Verse 6-7

Jeremiah 15:6-7. Thou hast forsaken me, thou art gone backward — God here, by more expressions of the same import with many that we have before met with, declares his steady resolution to destroy them for their apostacy from him; and represents himself as an angry prince or parent, that had frequently been provoked by a subject or child whom he had often resolved to punish, but out of his clemency, or upon the mediation of others, had altered his mind, and resolved to spare him; but afterward had met with so many fresh provocations that his patience was quite tired out, and he was determined to bear no longer. I will fan them with a fan — Not a purging fan, to separate the chaff from them, but a scattering fan, to disperse and scatter them to all the winds, as Ezekiel expresses it, Ezekiel 5:12. In the gates of the land — He alludes to a man standing in the gate of his thrashing-floor to fan and cleanse his corn. I will deprive them of children — The words, of children, are not in the Hebrew, and are unnecessarily supplied: it may as well be of any, or all their comforts and good things. I will destroy my people — The privilege they claim of being my people shall not protect them while they go on in their sinful courses.


Verse 8

Jeremiah 15:8. Their widows are increased above the sand of the seas — A hyperbolical expression. The prophet still speaks of things to come as if present. In Jehoiakim’s time we read of no great number of widows, but they were exceedingly multiplied when the city was besieged and taken in Zedekiah’s time. I have brought upon them against the mother, &c. — Blaney renders this and the next clause, I have brought against their mother a chosen one, spoiling at noon-day; I have caused to fall upon her suddenly an enemy and terrors. By the mother here we are to understand Jerusalem, the mother-city, as she is termed in the margin, against which Nebuchadnezzar, the spoiler, was sent, and who came, not secretly, as a thief by night, but openly, with an army at noon-day. “Nebuchadnezzar might be called a chosen one,” says Blaney, “as being selected by God to be the instrument and executioner of his vengeance. In the margin of our Bibles, בחורis rendered a young man; and this also would very properly characterize the same person. For Josephus (Contra Apion, lib. 1.) cites from Berosus, the Chaldean historian, a passage to the following purport: that ‘Nabopollassar, king of Babylon, hearing that the provinces of Egypt, Cœlo-Syria, and Phœnice had revolted, and being himself infirm through age, sent a part of his forces under his son Nebuchadnezzar, then in the prime of youth, οντι ετι εν ηλικια, by whom those provinces were again reduced.’ This was the expedition said to have been undertaken by him in the third year of Jehoiakim, king of Judah, in the course of which, after having first defeated the Egyptian army at Carchemish, he laid siege to Jerusalem, took and plundered it, carrying away much spoil and many captives to Babylon.” See Jeremiah 46:2; Daniel 1:1-3; 2 Kings 24:1.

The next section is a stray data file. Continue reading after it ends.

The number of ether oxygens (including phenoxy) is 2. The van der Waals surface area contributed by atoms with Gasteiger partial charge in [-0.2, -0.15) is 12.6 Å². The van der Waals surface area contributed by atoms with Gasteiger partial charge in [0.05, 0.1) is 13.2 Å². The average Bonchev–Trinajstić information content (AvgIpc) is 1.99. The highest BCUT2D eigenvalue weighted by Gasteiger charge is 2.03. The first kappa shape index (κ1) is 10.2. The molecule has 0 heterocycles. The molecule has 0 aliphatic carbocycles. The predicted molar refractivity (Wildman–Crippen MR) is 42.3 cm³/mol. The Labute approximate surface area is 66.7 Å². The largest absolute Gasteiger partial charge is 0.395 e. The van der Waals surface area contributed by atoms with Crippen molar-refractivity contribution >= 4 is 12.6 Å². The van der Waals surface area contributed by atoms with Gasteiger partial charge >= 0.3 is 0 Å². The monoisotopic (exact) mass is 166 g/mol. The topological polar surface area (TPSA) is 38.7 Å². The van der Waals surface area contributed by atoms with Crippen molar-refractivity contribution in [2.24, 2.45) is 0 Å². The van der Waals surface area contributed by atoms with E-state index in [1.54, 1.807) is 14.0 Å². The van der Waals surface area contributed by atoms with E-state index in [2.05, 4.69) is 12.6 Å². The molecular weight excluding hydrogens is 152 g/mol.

Verse 9

Jeremiah 15:9. She that hath borne seven languisheth — Seven is put for many, (see 1 Samuel 2:5,) and the multitude of the inhabitants of Jerusalem, the mother-city, is here alluded to; the prophet pursuing the metaphor of the former verse, and describing the mother-city under the figure of a woman that had been fruitful, but was now become feeble, and bore no children. He means that the people of Judah, which had been very numerous, were now greatly diminished. Her sun is gone down while it was yet day — In the midst of her prosperity she is reduced to this state of misery, being of a sudden overwhelmed with the greatest calamities, when she might have expected a long continuance of happiness. The expression is extremely strong, and denotes a sudden change from the highest dignity to the lowest abasement. She hath been ashamed and confounded — The judgments of God oppressed and confounded a part of the Jews before their captivity. And the residue of them — The remainder of them, saith God, shall be destroyed by the sword of the enemy.


Verse 10-11